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Get On Da Mic
Score: 57%
ESRB: Teen
Publisher: Eidos Interactive
Developer: HWY 1 Productions
Media: DVD/1
Players: 1 - 4
Genre: Rhythm/ Simulation/ Party

Graphics & Sound:
Before actually beginning this review, I feel the need to state/warn my readers that I do not consider Get On Da Mic to be a game per se, but rather see it as a ‘Rapping Simulation.’ To this end, it does have a target audience; those who would aspire to become rappers and/or those who would like to perfect their skills at rapping some popular songs. To the aspiring rappers with Eye-Toys, you can even practice posin’ while you rap. Now on with the review...

The graphics in Get On Da Mic aren’t bad, with some cool locales and visually upgradable characters. Not to mention the ‘bling’ you can purchase with your winnings to max your flex potential. You can buy the big expensive estate and fill the yard with expensive vehicles, pick up some fly digs, and drape the bling off you to really earn that street cred.

Not only that, but Get On Da Mic also has a mode that is Eye-Toy Compatible, letting you literally be the star on the TV. This can be really cool if you happen to play your PlayStation 2 outside in front of a mansion or at some urban location or on a stage - or somewhat lame if you (like the other 99.999% of us) are more likely to be rapping to your TV in front of your old couch as your little brother sits there picking his nose...

As for the sound, the songs are all re-recorded by unknown studio artists ala Karaoke Revolution, assumably to avoid the cost of paying the actual artists. If you can get past that, then you can choose from some pretty cool rap songs, such as: “Hypnotize,” “Jesus Walks,” “Gin and Juice,” “Naggin’,” “Rubber Band Man,” “Hey Mama,” “Baby Got Back,” a remix of “Ante Up,” “Get By,” “California Love,” “Nothing but a G Thang,” “Game Over,” “Push It,” “Tipsy,” “Work It,” “Crank It Up,” “The Jump Off,” “Rapper’s Delight,” “Ruff Ryder’s Anthem,” “The Humpty Dance,” “Whoa,” “Fix Up,” “Express Yourself,” “Still Ballin’ (Nitty Remix),” “X Gon Give It To Ya,” “Through the Wire,” “What Da Hook Gon Be,” “The Next Episode,” “Beautiful,” “Pass That Dutch,” “Wit Dre Day,” “Don’t Believe the Hype,” “Posse on Broadway,” “Ma, I Don’t Love Her,” “Dude,” “Beware of the Boyz,” and “Get By.”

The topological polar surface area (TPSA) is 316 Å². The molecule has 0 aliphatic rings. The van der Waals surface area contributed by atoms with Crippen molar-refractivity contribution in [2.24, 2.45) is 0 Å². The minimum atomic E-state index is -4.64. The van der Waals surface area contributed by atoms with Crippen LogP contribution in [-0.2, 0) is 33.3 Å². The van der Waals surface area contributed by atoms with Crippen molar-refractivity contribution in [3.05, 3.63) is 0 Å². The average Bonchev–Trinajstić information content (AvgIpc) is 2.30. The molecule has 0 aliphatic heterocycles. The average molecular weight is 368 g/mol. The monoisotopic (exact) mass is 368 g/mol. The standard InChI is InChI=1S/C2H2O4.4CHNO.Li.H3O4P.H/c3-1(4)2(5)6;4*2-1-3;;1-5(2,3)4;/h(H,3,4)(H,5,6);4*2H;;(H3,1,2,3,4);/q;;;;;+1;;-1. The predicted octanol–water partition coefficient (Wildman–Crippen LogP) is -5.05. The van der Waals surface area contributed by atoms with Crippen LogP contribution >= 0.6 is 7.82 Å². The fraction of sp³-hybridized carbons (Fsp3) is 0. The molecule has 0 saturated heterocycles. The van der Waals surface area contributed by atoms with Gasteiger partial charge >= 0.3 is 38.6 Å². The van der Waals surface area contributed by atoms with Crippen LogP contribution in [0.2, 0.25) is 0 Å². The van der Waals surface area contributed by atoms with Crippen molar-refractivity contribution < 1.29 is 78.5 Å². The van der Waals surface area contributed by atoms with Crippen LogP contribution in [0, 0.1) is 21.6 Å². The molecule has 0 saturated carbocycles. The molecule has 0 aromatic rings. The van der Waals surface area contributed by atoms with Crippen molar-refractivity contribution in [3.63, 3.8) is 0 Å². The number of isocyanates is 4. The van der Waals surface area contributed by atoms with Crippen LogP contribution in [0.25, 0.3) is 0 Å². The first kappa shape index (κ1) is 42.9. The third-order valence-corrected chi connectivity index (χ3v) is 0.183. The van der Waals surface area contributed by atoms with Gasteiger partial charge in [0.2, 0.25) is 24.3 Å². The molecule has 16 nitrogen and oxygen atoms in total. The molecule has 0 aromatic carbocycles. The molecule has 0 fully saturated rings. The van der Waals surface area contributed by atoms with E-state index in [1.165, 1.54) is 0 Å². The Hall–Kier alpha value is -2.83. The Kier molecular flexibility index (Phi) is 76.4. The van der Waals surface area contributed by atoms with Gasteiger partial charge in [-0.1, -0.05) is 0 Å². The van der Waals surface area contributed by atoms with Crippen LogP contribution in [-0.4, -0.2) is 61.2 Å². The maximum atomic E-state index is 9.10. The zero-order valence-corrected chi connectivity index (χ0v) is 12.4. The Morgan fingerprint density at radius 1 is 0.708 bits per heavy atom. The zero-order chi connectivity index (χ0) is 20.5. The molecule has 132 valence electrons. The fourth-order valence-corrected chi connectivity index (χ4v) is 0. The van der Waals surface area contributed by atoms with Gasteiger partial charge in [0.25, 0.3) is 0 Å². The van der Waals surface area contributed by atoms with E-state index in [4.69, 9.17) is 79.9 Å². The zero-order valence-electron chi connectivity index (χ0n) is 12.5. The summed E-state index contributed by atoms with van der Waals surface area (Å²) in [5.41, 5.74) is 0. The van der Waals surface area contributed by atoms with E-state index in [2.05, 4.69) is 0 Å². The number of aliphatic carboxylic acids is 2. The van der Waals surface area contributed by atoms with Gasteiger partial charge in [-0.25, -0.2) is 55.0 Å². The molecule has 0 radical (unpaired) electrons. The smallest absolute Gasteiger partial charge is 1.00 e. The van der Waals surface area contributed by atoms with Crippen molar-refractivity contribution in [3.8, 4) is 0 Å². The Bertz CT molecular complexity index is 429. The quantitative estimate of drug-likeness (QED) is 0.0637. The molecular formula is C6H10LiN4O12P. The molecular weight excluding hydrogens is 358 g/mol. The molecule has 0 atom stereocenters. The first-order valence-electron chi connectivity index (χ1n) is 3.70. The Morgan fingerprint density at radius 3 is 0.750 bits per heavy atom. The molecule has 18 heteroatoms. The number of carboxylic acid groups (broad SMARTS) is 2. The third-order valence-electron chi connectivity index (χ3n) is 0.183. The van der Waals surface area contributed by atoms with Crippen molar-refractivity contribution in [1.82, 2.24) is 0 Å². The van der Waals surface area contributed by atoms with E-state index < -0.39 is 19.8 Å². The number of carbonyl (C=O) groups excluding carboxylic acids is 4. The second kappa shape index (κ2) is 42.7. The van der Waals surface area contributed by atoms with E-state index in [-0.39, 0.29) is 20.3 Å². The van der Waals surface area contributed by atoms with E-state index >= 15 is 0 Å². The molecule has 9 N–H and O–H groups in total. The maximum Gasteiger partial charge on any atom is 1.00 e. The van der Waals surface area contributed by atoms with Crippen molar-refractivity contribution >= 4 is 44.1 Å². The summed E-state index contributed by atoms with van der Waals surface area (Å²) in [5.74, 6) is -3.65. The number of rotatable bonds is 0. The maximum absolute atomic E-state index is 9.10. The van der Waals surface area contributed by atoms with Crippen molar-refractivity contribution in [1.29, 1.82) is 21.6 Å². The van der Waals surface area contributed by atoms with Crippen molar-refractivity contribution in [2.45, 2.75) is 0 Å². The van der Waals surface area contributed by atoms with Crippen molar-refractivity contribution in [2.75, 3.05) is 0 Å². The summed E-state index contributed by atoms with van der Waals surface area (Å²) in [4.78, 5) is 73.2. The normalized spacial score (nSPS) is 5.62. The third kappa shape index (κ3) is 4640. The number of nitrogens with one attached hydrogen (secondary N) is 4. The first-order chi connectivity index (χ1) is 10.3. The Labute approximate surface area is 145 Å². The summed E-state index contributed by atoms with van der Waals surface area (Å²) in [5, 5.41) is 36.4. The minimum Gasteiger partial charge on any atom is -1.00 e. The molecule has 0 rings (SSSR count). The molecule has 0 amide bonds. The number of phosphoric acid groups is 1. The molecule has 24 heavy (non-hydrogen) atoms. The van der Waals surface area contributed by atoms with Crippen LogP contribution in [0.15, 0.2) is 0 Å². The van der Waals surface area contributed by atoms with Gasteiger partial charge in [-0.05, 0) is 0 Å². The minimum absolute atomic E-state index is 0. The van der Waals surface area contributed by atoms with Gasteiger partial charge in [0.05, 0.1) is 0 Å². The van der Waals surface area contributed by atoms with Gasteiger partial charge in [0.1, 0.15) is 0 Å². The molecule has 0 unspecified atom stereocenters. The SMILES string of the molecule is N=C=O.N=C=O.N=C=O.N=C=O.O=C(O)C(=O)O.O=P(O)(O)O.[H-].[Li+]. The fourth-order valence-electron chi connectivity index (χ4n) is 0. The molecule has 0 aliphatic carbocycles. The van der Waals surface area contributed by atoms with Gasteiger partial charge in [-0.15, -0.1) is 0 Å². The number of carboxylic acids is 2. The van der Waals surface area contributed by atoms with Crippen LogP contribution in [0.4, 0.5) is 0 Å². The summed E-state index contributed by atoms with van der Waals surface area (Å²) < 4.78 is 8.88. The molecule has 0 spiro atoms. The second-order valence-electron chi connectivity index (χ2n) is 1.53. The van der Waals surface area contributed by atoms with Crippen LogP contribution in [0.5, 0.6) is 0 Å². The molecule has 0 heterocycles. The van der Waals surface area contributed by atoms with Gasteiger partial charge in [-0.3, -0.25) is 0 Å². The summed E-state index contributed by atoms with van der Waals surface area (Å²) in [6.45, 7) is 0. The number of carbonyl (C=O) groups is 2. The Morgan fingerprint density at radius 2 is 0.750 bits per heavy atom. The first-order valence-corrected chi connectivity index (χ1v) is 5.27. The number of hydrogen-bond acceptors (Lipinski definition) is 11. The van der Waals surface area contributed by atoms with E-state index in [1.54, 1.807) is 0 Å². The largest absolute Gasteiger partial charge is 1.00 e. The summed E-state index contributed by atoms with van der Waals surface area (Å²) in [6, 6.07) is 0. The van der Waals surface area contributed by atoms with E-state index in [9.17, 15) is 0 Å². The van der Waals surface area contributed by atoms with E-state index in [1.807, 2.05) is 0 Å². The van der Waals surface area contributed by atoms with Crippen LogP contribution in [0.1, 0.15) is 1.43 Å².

If you’re familiar with Karaoke Revolution and the like, you’ve got a good start and understanding to this game. Just throw out the scoring based on pitch, replace the lyrics display system with a two-line system that spastically speeds up or slows down to fit the need to display more lyrics, but rarely actually indicates the correct time to start (much less stop) any given word or phrase and censors so many words that you’re likely to be thrown off beat while trying to tell if your supposed to say s###, s#### or s#####. (Hint: It seems that they always have the correct number of characters for the word being censored.)

If you stop to think about what’s left after you throw out pitch, there are basically two things that the game could look for: the correct words, and the correct timing. Determining whether you are rapping the correct words is far too intensive a process to be done in real-time while playing a game, so it’s no surprise that that’s out. So what you’re left with is whether you’re making noise at the correct time. They could have penalized you for making noise when you’re NOT supposed to as well, but (for what ever reason), they chose not to.

The end result? You’re scored based on whether the mic detects sound when the game is expecting a lyric to be rapped. This means that if you’re good at rapping, you’re likely to get a good score... but if you strap a vibrator to the mic or play speed metal into it, you’re likely to get a better score... and if you want a perfect score, simply place the microphone up to the TV’s speakers and get a good feedback loop going. Yes, it’s an aggravating high-pitch squealing noise to you and I, but to Get On Da Mic, you’re scoring perfects! It is for this reason that I can’t consider Get On Da Mic to be a "game." It fits more accurately in the category of "Play;" games are more structured and have more well defined rule-sets than "play."